October 2011


Several weeks ago, I awoke in the wee hours of the morning and learned from the BBC about the death of Dr.  Maathai, the first African woman to receive the Nobel Peace prize, at the age of 71. Apparently she had been battling ovarian cancer and died following a week in a Nairobi hospital. She received the prize in 2004 – amid some controversy with some claiming that her life’s efforts were not worthy of this prestigious award.  As the first woman to be granted a PhD in East Africa (!), she is best known for founding The Green Belt Movement (www.greenbeltmovement.org) and starting a tree planting effort that began in her native Kenya and now encompasses millions of trees (literally) that have been planted in nations across the globe. She was honored for making the connections between women’s  livelihoods, development, world peace and the sustainability of communities, and for advocating for tree planting, a simple but lasting solution – re-forestation – to begin to address these critical issues.  She also served as a Minister in a previous Kenyan administration. I never had the privilege of meeting Dr. Maathai, but I grieve her loss.

So on Friday when the Nobel Committee announced that the Peace Prize this year would be shared by three women, two of whom are from Liberia, my heart sang.  The spirit of Dr. Maathi lives on.  The first democratically elected female president of an African nation, 72 year old Harvard educated Ellen Johnson Sirleaf, and lesser known, Leymah Gbowee, but a powerful peace activist in her own right are the two African women carrying the baton.  Their efforts and the global recognition that is conferred by this award raises awareness of the importance of women’s rights giving visibility to the perseverance of countless women in the world’s poorest continent.

Viva the Women of Africa!

* Photo is courtesy of the NY Times website.

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Over the last few months, I’ve been convicted to take more seriously not just my spending habits but to consider where my money goes, and how my humble funds play a role in either helping people and the planet to flourish, or contribute to the exploitation of both.  It’s an issue I feel more and more strongly about that Christians should be paying far, far more attention too.  Sadly we are not leading the way.  There are however others out who have great passion for these issues and there are resources to guide how we think and act regarding the money God has given us.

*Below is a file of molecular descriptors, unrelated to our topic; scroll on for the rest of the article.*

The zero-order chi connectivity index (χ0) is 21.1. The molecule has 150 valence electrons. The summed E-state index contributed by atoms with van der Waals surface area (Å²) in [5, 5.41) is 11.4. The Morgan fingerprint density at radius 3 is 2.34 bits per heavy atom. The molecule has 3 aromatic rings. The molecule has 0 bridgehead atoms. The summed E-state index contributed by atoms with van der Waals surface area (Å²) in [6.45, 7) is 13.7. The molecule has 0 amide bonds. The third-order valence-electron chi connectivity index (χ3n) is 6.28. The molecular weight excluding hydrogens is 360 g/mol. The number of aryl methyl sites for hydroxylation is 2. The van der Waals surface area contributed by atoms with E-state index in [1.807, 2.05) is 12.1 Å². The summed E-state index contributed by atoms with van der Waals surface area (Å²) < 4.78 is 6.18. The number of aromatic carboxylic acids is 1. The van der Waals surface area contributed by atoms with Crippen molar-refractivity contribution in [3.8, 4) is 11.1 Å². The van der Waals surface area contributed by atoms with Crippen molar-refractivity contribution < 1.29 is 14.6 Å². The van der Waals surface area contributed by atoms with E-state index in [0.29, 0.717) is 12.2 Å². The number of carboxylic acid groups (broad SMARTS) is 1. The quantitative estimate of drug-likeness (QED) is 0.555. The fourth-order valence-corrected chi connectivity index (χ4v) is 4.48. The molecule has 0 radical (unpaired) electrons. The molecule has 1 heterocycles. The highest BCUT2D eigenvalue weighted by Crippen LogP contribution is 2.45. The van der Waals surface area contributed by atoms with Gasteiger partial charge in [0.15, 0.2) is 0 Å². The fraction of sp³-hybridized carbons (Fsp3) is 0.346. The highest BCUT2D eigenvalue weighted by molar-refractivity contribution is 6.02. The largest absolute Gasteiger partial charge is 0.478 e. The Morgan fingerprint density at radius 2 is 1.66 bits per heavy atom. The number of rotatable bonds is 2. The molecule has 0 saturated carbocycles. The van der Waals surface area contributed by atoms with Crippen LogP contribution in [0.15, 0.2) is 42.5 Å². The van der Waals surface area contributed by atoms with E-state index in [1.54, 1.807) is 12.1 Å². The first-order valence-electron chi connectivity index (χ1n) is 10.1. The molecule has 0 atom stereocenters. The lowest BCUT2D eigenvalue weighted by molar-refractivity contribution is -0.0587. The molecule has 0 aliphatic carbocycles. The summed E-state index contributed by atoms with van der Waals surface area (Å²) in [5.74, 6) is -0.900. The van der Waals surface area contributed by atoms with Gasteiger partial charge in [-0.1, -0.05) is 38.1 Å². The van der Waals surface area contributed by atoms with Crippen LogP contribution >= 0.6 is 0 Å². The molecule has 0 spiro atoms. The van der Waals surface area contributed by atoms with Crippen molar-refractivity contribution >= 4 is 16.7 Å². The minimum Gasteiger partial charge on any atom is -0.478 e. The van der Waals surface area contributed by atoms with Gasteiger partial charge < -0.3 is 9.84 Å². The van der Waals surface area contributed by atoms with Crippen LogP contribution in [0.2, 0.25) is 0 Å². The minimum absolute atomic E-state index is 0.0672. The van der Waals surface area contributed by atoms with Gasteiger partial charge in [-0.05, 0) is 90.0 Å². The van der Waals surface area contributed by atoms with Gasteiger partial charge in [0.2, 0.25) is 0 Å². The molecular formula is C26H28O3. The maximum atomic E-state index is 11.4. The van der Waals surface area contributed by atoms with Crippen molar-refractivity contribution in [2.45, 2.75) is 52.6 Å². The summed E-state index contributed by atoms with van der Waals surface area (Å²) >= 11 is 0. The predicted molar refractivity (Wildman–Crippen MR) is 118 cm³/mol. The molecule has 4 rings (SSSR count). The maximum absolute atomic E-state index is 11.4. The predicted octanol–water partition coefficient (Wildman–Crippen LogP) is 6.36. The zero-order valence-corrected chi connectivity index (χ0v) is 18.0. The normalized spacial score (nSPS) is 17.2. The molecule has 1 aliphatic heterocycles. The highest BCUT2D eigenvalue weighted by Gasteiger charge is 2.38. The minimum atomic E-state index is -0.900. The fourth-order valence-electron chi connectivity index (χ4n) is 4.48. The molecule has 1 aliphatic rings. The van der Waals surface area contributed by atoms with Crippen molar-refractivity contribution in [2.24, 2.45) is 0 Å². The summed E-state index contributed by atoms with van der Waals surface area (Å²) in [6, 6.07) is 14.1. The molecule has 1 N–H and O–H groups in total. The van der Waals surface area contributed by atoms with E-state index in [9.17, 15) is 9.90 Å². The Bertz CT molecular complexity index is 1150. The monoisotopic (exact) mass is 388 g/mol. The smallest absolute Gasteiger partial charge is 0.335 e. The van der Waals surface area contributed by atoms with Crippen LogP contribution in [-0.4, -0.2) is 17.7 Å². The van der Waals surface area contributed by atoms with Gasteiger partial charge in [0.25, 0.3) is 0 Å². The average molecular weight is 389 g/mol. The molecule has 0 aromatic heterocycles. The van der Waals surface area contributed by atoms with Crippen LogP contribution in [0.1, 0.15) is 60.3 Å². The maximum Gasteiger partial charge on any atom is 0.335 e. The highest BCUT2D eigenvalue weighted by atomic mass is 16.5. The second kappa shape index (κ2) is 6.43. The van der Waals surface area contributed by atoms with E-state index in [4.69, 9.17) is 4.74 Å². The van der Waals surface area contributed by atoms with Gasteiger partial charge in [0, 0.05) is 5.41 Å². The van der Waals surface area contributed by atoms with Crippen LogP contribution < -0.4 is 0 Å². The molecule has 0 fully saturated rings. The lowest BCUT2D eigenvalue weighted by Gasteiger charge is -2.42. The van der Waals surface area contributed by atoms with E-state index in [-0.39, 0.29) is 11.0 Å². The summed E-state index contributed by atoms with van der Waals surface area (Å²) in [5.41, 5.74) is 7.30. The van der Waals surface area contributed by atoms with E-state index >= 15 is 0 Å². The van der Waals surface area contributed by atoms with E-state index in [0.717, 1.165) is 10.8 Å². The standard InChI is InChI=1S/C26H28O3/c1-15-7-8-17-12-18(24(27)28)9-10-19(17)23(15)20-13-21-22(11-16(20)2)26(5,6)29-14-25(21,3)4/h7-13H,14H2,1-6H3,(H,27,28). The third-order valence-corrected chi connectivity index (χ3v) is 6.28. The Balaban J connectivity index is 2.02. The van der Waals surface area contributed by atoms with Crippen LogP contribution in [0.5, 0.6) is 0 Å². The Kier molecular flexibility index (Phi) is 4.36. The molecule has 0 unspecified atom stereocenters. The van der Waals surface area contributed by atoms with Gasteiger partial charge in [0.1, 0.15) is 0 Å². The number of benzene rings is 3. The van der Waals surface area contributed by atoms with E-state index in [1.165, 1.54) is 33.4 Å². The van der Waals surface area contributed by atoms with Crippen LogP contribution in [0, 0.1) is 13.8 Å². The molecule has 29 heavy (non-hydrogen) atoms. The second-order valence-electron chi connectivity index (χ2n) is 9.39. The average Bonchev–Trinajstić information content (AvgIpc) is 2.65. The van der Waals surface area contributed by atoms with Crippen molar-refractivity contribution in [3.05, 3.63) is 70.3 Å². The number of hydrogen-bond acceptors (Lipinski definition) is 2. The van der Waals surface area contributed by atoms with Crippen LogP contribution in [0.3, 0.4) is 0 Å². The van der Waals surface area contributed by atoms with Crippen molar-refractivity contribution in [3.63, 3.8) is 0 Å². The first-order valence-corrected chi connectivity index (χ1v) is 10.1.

I’ve discovered a website that helps to give information about companies that are the “best” in terms of human rights, the environment, animal protection, community involvement and social justice.  There are also top “worst” lists as well.  Check out www.betterworldshopper.org  .

And if you’re really ready to embrace this and make it a lifestyle change, order ‘The Better World Shopping Guide’.  There is a pocket-sized version that easily fits into a small purse and you can take it shopping and before you pull that detergent off the shelf – you can check to see what grade the company that produces it has got and decide if that is where you want your $$ to go.

Just as a teaser, the best company” on the planet” with an A+ grade is ‘Seventh Generation’ (www.seventhgeneration.com ) who supply recycled toilet paper and environmentally friendly cleaning products.  According to this source, they are winners of the sustainability award and the socially responsible business award.  Companies given an ‘A’ grade are those that were often specifically created” to provide socially and environmentally responsible options for consumers”.

Why wouldn’t you want your money to support those efforts?  We may live in an overtly consumeristic society, obsessed with consumption, but in ways that matter, you can determine where your hard-earned dollars go, and you can use them with intention for the flourishing of  people and God’s creation.

The 3 companies at the top of the  ‘F’ list are Exxon-Mobil, Kraft Foods, and Wal-Mart.  Other well-known firms are there too: GM, General Electric, AIG,  Citibank, Pfizer, Microsoft, Verizon, and Bank of America – yikes.  Yes, its sobering stuff.

So from banks, to cars, to airlines, to electronics, to food, to shampoo to supermarkets, find out where your money is going – and then make a committment to be better informed and spend in ways that really count. For your good and for God’s glory.